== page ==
Salisbury Council Agrees To Address EMT Shortfall

SALISBURY – The City Council approved a budget amendment this week to fund additional firefighter/EMT positions.

According to the ordinance before the council on Monday, the Salisbury Fire Department (SFD) has a need for an additional four Firefighter/Emergency Medical Technicians (EMTs), and there are insufficient funds available in the FY 15 Fire Department Budget to fund them.

If approved, the ordinance would amend the FY 15 General Fund Budget by increasing the Fire Department’s Budget by $160,611 from surplus.

The amendment came about when a $1.4 million Staffing for Adequate Fire & Emergency Response (SAFER) grant that was awarded to the City of Salisbury in 2012 expired a couple weeks ago. The grant had funded a total of 12 firefighter/EMTs.

“Eleven remaining SAFER officers have been hired part-time, so it is our contention that we are moving to make sure that every one of those trucks that come out of our fire stations has the required amount of people on it,” Mayor Jim Ireton said on Monday.

According to Ireton, Occupational Safety & Health Administration (OSHA) requires four firefighters/EMTs on each fire truck that leaves the station.

“Right now, we have five firefighters assigned to each truck. This amendment is for four to make sure we address the issues the chief has brought to us about vacations and sick days,” the mayor said. “I appreciate the council saying they want an amendment. I did not know this two weeks ago. The minute I knew it we figured out what we could do for you, and we believe this is a good plan moving forward.”

Councilman Jack Heath could not help but express disappointment with the last-minute decision having to pull from surplus.

“I fully support the need for the firemen. However, I am not a big fan of using surplus funds. Surplus funds are for emergencies. I think we missed an opportunity when we knew that the SAFER grant was going to end by a certain date, and if we believed in our heart of hearts, which we do obviously, that these firemen were critical we should have budgeted for at that time and the accommodations made,” he said. “I would hope in the future that we would look towards these kinds of things in our budgeting process to make sure that we have the critical pieces to serve the public safety interest of our citizens without having to go into our surplus account to address something that should have been avoided.”

Having been on the receiving end of EMS services, Council Vice President Laura Mitchell supported the amendment.

“It is critical that we have the confidence of our citizens that they are safe, and when they have an issue they are going to get a quick response and they are going to be taken care of,” she said.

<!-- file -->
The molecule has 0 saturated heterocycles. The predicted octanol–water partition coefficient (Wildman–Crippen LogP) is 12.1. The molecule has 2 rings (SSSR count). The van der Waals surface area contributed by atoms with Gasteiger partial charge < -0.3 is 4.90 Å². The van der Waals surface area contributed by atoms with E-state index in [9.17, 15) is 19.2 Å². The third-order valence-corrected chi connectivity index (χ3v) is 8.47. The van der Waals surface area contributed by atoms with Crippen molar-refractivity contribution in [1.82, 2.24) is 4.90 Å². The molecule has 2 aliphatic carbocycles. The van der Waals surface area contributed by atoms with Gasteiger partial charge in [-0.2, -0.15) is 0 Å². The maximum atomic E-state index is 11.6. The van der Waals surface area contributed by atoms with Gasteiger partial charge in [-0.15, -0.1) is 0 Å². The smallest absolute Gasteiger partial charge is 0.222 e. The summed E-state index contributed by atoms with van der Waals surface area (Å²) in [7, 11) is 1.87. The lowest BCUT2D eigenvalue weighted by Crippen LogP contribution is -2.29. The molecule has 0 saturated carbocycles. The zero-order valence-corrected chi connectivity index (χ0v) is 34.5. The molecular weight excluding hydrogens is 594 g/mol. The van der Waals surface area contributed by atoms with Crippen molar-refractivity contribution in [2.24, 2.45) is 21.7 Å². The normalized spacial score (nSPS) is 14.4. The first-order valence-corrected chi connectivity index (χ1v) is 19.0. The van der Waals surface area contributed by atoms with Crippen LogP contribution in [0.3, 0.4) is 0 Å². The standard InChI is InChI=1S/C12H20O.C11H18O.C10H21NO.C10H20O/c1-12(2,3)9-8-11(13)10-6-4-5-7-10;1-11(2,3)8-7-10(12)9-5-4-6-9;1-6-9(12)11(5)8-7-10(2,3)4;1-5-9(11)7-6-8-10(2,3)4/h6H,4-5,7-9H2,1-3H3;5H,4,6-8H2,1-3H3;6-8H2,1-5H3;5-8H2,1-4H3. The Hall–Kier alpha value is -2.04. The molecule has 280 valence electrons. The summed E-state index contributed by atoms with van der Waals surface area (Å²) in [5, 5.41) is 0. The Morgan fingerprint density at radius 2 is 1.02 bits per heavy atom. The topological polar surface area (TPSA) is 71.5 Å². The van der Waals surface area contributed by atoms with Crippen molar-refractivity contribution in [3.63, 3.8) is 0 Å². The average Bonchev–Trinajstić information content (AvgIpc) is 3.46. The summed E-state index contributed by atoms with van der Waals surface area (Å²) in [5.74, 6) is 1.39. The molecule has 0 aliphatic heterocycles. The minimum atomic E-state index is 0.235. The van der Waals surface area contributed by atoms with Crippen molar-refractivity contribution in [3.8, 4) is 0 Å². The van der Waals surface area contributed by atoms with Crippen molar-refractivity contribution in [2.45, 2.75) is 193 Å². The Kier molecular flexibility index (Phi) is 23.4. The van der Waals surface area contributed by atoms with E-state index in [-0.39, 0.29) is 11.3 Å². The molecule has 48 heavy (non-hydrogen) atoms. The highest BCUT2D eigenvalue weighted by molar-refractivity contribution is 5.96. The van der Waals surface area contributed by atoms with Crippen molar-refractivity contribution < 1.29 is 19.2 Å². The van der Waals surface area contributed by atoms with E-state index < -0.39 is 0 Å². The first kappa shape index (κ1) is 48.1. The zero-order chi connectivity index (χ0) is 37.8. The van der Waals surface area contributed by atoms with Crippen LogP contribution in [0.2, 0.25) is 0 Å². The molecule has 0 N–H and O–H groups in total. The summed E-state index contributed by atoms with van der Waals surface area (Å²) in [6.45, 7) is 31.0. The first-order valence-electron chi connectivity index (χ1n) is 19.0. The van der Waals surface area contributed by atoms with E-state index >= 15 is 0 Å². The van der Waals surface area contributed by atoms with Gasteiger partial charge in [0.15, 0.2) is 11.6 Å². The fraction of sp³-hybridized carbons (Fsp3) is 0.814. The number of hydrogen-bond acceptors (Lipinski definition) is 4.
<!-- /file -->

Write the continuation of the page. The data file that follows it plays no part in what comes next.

According to Mitchell, National Fire Protection Association (NFPA) standards would require six additional firefighters/EMTs, so hiring four additional is staying on the conservative side.

“We have five ambulances right now. Only three of them are going to be in service for primary runs, so those fourth and fifth calls that come in will be outsourced to another department in the county [Wicomico County] and they are going to get the revenue from that … those calls are what helps fund the ambulances we have instead of sitting in a bay at the fire department because we don’t have staff to run them,” she said.

Mitchell furthered the SAFER grant allowed for the city to save $300,000 in SFD overtime costs.

“Just over half of that is going back into this budget amendment to help fill that gap for the remainder of this fiscal year. At some point, I hope FEMA reopens the grant so we can reapply and be successful. If not, we need to have that conversation at budget time …,” she said.

Councilman Tim Spies recognized the county owes the city about $2.2 million in service fees for servicing calls out side of municipality lines, but it is not probable the city will see those funds.

“I would like the city to say, ‘we are never going to get this money’, and say, ‘where are we going to come up with the money’ because this is a pie in the sky … we need to restructure in what we do in providing services to the county, if that is what we want to do,” he said.

Good working relationships are how a compromise will eventually be found, Council President Jake Day said of the emergency services agreement.

“I look forward to sustaining that good working relationship,” he said. “There is only one service provided by a municipal corporation in this county to citizens who are not inside that municipal corporation. All of us paying county taxes that are provided outside of the municipal boundaries are for fire service. It is something that we have to address but it is probably not going to involve the transfer of $2.2 million from the county to any municipality.”

Day added SFD returns about $250,000 a year in savings.

“I believe we are borrowing from future savings we will get from the fire department this year anyway,” he said. “I take the safety of our firefighters and the safety of our citizens seriously. As I understand it, from what we have learned over the past few weeks, having four firefighters on a truck is critical for their safety and to containing fires, which is also critical to the protection of life and property.”

The council voted 4-0, with Councilwoman Shanie Shields absent, to approve the budget amendment.